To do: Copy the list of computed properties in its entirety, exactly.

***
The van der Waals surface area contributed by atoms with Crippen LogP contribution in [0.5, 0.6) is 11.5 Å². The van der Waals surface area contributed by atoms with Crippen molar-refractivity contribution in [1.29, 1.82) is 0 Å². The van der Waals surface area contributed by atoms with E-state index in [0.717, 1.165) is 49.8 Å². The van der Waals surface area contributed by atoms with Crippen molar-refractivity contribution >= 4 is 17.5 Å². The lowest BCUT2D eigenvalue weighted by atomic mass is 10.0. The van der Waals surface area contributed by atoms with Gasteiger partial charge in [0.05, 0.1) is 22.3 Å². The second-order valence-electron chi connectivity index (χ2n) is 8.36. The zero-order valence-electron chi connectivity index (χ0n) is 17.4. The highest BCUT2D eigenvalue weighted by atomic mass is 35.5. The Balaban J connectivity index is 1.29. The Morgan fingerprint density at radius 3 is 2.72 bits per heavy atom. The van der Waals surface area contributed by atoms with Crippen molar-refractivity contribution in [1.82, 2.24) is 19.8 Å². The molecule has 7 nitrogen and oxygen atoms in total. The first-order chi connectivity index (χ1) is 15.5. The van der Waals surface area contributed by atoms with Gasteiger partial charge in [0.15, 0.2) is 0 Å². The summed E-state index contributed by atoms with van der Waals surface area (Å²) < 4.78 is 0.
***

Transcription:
The van der Waals surface area contributed by atoms with Crippen LogP contribution in [0.5, 0.6) is 11.5 Å². The van der Waals surface area contributed by atoms with Crippen molar-refractivity contribution in [1.29, 1.82) is 0 Å². The van der Waals surface area contributed by atoms with E-state index in [0.717, 1.165) is 49.8 Å². The van der Waals surface area contributed by atoms with Crippen molar-refractivity contribution >= 4 is 17.5 Å². The lowest BCUT2D eigenvalue weighted by atomic mass is 10.0. The van der Waals surface area contributed by atoms with Gasteiger partial charge in [0.05, 0.1) is 22.3 Å². The second-order valence-electron chi connectivity index (χ2n) is 8.36. The zero-order valence-electron chi connectivity index (χ0n) is 17.4. The highest BCUT2D eigenvalue weighted by atomic mass is 35.5. The Balaban J connectivity index is 1.29. The Morgan fingerprint density at radius 3 is 2.72 bits per heavy atom. The van der Waals surface area contributed by atoms with Crippen molar-refractivity contribution in [1.82, 2.24) is 19.8 Å². The molecule has 7 nitrogen and oxygen atoms in total. The first-order chi connectivity index (χ1) is 15.5. The van der Waals surface area contributed by atoms with Gasteiger partial charge in [0.15, 0.2) is 0 Å². The summed E-state index contributed by atoms with van der Waals surface area (Å²) < 4.78 is 0.